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class="post-4553 post type-post status-publish format-standard has-post-thumbnail hentry category-faith category-mark-latkovic tag-addiction tag-pornography tag-secret" id="post-4553">
Nov
26
2014

Strategies for Overcoming Porn

As we saw in the first part of this article, the porn addict has a terrible secret. But who can he tell? He fears telling his wife and he’s ashamed to confess it to a priest. He has all of the shame, guilt, and paranoia that go with leading a double life. But it’s not really a double life, it’s another life, with all of the risks associated with it. It is a fantasy world of his own making that he has substituted for reality – a substitute for living in the real world among real people and real goods. He likes that other world, however, and doesn’t see a way out of it, even on the days he thinks he’d actually like to get out. But his soul has become deadened. Spiritual things seem either boring or unreal. He has spent too many years in the sexual fantasy world, which can now seem on some days more like a prison – a “porno prison” he has constructed lustful look by lustful look.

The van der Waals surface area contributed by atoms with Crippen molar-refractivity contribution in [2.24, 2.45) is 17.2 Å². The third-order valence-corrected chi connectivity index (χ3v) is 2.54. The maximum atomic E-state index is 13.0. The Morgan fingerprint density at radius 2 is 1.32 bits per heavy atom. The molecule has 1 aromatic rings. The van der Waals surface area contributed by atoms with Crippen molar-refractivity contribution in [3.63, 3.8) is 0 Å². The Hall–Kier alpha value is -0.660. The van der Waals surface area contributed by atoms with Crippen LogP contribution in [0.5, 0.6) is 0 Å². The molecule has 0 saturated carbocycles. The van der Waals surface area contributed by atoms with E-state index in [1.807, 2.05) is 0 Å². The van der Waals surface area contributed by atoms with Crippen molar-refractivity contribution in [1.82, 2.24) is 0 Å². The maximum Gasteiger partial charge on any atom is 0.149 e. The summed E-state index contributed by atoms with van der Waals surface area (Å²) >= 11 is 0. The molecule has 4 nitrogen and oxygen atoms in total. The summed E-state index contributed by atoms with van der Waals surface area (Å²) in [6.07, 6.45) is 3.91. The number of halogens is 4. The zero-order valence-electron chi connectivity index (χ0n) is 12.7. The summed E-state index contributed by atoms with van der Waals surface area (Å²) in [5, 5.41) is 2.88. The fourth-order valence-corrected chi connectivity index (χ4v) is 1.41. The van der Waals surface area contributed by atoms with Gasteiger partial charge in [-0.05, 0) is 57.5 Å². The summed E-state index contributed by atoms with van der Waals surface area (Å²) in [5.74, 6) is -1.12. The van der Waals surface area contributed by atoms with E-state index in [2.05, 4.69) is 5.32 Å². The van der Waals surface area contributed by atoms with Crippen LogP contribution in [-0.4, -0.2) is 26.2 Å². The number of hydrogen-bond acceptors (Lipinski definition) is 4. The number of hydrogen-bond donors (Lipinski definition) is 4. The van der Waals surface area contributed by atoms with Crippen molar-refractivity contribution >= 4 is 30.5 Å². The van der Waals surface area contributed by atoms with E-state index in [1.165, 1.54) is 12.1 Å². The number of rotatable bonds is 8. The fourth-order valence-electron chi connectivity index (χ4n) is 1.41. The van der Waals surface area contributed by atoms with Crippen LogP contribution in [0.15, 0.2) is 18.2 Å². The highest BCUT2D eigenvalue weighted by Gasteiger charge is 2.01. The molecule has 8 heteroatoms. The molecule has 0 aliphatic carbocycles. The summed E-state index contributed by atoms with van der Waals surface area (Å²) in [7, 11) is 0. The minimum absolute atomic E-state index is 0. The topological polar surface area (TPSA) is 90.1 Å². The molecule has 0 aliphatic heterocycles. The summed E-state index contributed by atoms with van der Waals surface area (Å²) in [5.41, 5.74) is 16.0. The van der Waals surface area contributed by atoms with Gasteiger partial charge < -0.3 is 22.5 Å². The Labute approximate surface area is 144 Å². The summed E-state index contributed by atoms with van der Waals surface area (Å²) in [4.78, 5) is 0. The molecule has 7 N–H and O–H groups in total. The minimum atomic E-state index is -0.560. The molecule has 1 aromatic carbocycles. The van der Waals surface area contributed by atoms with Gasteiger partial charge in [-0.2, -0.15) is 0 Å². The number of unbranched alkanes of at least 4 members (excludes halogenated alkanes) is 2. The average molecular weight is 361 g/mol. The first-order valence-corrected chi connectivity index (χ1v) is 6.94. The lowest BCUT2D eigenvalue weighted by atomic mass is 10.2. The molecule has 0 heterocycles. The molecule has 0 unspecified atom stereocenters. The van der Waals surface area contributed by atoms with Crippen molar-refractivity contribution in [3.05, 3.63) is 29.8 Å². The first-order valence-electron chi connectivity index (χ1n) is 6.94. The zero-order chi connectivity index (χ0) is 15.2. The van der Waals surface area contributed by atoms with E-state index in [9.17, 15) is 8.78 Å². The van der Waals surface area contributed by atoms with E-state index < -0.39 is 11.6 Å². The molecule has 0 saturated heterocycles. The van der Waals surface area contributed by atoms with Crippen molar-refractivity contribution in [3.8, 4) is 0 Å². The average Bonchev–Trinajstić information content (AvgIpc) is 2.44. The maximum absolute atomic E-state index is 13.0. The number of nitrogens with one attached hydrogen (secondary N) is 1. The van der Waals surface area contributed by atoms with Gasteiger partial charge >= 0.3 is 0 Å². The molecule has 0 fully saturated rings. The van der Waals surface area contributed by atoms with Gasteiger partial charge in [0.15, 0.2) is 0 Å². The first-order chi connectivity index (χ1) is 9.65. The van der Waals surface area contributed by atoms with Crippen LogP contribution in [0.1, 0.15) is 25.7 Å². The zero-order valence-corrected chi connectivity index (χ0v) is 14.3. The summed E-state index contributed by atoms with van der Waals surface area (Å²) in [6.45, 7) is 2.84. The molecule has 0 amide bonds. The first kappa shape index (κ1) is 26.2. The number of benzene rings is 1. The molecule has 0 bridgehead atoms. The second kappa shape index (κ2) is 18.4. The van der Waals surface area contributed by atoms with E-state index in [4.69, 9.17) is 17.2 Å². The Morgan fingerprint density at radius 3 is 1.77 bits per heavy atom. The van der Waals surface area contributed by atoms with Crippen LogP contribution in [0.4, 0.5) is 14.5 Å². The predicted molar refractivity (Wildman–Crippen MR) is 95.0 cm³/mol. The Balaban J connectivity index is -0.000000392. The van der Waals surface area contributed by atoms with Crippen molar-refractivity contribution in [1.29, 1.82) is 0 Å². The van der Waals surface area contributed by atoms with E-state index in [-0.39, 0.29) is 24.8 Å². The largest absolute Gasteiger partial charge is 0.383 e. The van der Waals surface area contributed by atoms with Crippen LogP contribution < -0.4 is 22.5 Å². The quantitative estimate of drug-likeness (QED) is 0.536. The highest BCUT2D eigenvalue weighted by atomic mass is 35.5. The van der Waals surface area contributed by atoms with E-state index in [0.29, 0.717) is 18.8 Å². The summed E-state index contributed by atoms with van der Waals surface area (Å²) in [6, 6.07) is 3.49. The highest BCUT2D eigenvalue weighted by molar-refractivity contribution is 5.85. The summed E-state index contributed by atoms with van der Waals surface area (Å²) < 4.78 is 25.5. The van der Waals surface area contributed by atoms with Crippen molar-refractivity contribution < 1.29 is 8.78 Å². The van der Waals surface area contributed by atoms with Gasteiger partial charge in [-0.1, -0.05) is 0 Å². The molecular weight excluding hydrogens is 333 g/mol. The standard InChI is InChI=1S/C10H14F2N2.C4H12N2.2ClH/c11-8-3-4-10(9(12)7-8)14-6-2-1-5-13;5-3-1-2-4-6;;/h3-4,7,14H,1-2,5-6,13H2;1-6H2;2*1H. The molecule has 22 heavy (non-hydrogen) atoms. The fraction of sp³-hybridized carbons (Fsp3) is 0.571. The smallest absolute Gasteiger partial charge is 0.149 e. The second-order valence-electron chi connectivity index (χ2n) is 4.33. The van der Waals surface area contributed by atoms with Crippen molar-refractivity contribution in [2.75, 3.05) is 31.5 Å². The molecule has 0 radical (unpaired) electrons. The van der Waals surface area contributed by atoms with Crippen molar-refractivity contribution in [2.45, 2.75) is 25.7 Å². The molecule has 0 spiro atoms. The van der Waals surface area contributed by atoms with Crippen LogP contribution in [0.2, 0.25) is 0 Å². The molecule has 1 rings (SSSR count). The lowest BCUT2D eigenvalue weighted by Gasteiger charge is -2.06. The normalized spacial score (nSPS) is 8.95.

therapyBut sometimes, miraculously, the Holy Spirit touches him and so he prays to God to give him hatred of the shadow world (with all its sins) he has built, although he doesn’t always really mean it.  You see, he still can’t imagine his life without the fleshly fantasy world. Life in his sexually charged alternative universe is intoxicating. But, like St. Augustine, he nevertheless prays to God something along these lines: “Grant me chastity and continence, only not yet” (Confessions, 8.7.17). This is a real start towards positive change, toward conversion.

The man who struggles against porn also finds himself at war with masturbation. Early in his adolescence he discovers that pornography is the “fuel” for masturbation, the kindling for his sexual release. The two are made for each other: they go “hand in glove” (forgive the expression). In order for him to overcome his addiction to porn, he must also control his desire for the pleasurable physical sensations associated with the sexual stimulation of his own genitals involved in masturbation. If he can curb this bad habit of self-abuse, he will go a long way towards controlling his compulsive hunger to consume porn and vice versa.